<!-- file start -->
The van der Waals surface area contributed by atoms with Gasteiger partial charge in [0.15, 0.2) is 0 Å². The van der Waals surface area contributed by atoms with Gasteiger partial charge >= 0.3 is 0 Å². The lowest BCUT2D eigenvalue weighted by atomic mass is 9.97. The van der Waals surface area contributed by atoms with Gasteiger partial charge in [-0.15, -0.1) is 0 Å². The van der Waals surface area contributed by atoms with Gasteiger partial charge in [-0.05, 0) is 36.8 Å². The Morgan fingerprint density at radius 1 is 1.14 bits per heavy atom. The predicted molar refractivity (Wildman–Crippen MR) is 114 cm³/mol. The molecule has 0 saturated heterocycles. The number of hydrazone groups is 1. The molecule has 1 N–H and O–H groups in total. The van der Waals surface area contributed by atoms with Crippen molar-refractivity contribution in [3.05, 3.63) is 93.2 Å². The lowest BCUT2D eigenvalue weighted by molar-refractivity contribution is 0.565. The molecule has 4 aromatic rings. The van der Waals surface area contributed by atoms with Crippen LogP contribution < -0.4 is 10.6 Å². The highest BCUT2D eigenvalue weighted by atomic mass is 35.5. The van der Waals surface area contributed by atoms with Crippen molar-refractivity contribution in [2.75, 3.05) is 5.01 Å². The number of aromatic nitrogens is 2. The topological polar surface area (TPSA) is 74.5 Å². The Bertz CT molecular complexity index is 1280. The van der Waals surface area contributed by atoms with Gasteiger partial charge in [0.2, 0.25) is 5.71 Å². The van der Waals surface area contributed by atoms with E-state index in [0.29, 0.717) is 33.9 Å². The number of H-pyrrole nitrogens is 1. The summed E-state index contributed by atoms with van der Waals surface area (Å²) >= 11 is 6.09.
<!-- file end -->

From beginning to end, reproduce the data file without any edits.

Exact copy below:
The van der Waals surface area contributed by atoms with Gasteiger partial charge in [0.15, 0.2) is 0 Å². The van der Waals surface area contributed by atoms with Gasteiger partial charge >= 0.3 is 0 Å². The lowest BCUT2D eigenvalue weighted by atomic mass is 9.97. The van der Waals surface area contributed by atoms with Gasteiger partial charge in [-0.15, -0.1) is 0 Å². The van der Waals surface area contributed by atoms with Gasteiger partial charge in [-0.05, 0) is 36.8 Å². The Morgan fingerprint density at radius 1 is 1.14 bits per heavy atom. The predicted molar refractivity (Wildman–Crippen MR) is 114 cm³/mol. The molecule has 0 saturated heterocycles. The number of hydrazone groups is 1. The molecule has 1 N–H and O–H groups in total. The van der Waals surface area contributed by atoms with Crippen molar-refractivity contribution in [3.05, 3.63) is 93.2 Å². The lowest BCUT2D eigenvalue weighted by molar-refractivity contribution is 0.565. The molecule has 4 aromatic rings. The van der Waals surface area contributed by atoms with Crippen LogP contribution < -0.4 is 10.6 Å². The highest BCUT2D eigenvalue weighted by atomic mass is 35.5. The van der Waals surface area contributed by atoms with Crippen molar-refractivity contribution in [2.75, 3.05) is 5.01 Å². The number of aromatic nitrogens is 2. The topological polar surface area (TPSA) is 74.5 Å². The Bertz CT molecular complexity index is 1280. The van der Waals surface area contributed by atoms with Gasteiger partial charge in [0.2, 0.25) is 5.71 Å². The van der Waals surface area contributed by atoms with E-state index in [0.29, 0.717) is 33.9 Å². The number of H-pyrrole nitrogens is 1. The summed E-state index contributed by atoms with van der Waals surface area (Å²) >= 11 is 6.09.